Lead sponsors at association meetings have always wanted something more than a banner and a mention at the opening plenary. But as more associations and sponsors make their return to in-person meetings—and take some lessons from virtual events—the asks have become more sophisticated.
“Ten years ago, some sponsors were saying they didn’t want the 20-by-20 booth because they didn’t have time to staff it. They would rather be talking to members or wanted sponsorships beyond the conference,” said sponsorship consultant Bruce Rosenthal. “What the pandemic did was accelerate those trends.”
Now, he says, sponsors are looking for year-round opportunities to be featured speakers at meetings, trusted presenters on webinars, and points of contact for targeted segments of association membership that are likeliest to find value in their message. And many associations are delivering on these new expectations.
Sponsors are increasing the pressure on associations to help them connect with high-value prospects, but associations need to ensure value for members too, says Dr. Tina DeNeen, associate executive director, meetings and partnerships, at the American Association of Collegiate Registrars and Admissions Officers.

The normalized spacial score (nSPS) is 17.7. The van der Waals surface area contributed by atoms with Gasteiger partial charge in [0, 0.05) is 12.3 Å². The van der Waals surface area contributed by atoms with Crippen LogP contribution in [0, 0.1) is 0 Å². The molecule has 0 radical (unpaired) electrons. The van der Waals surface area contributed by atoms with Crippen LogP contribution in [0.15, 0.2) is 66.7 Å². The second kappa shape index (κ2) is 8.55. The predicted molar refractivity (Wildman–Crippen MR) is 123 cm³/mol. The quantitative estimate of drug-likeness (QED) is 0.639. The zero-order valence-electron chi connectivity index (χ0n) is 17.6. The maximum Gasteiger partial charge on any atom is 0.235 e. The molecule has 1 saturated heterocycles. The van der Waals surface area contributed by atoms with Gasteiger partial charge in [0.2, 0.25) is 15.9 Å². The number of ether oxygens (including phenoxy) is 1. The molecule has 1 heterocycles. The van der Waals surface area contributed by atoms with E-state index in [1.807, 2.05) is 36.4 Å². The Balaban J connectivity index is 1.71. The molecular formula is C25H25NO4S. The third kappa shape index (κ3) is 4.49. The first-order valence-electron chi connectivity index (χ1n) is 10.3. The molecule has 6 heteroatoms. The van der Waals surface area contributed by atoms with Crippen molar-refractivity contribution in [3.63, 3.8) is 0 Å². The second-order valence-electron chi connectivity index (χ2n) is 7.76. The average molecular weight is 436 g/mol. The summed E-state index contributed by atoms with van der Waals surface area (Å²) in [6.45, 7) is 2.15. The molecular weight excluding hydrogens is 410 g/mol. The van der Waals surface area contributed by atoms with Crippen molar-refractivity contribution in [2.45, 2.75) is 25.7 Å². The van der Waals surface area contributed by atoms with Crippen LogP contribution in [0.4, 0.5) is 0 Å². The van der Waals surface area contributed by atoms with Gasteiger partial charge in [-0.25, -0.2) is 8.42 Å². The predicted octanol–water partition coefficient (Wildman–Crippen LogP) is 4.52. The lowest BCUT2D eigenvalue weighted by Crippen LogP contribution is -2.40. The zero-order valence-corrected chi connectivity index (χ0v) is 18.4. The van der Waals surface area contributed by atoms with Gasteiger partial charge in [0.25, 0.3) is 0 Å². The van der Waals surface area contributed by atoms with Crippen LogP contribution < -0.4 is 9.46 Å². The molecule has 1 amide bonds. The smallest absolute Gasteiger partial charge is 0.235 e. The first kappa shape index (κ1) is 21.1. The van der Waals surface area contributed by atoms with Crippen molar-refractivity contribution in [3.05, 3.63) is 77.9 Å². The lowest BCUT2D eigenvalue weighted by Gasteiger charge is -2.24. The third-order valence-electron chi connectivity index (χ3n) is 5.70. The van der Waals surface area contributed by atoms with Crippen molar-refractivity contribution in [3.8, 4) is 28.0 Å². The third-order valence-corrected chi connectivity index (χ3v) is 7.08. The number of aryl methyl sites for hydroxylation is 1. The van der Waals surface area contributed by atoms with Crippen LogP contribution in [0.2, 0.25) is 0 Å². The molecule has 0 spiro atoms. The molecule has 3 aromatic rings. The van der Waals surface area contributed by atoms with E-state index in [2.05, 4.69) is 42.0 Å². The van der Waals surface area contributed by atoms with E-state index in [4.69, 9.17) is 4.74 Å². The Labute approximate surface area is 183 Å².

“We’re trying to match our members with our corporate partners so they can have productive conversations,” DeNeen said. As AACRAO returned to in-person meetings in the past year, it’s done more to create customized membership groups that sponsors can speak to and has become more comfortable sharing attendee lists from those events.
That kind of customization requires more staff attention—AACRAO has added a new director-level position to secure and manage new partnerships. This approach also requires more boundary-setting to ensure that members can connect with potential vendors but don’t feel explicitly sold to. “We want to make sure that members aren’t just being inundated with emails from people when they have no interest in what they’re providing,” DeNeen said. “It’s a matching project.”
To get that right, the association should set specific guidelines for sponsored focus groups, webinars, talks, and content, including that sponsorship must be clearly disclosed. And audiences should never feel captive to a sales pitch, says Dave Lutz, managing director at the meetings consultancy Velvet Chainsaw.
“You can’t hold attendees hostage in a general session with a sponsored pitch,” he said. “But if you’re doing 10 concurrent sessions, there’s nothing wrong with having two of them that are sponsored content.”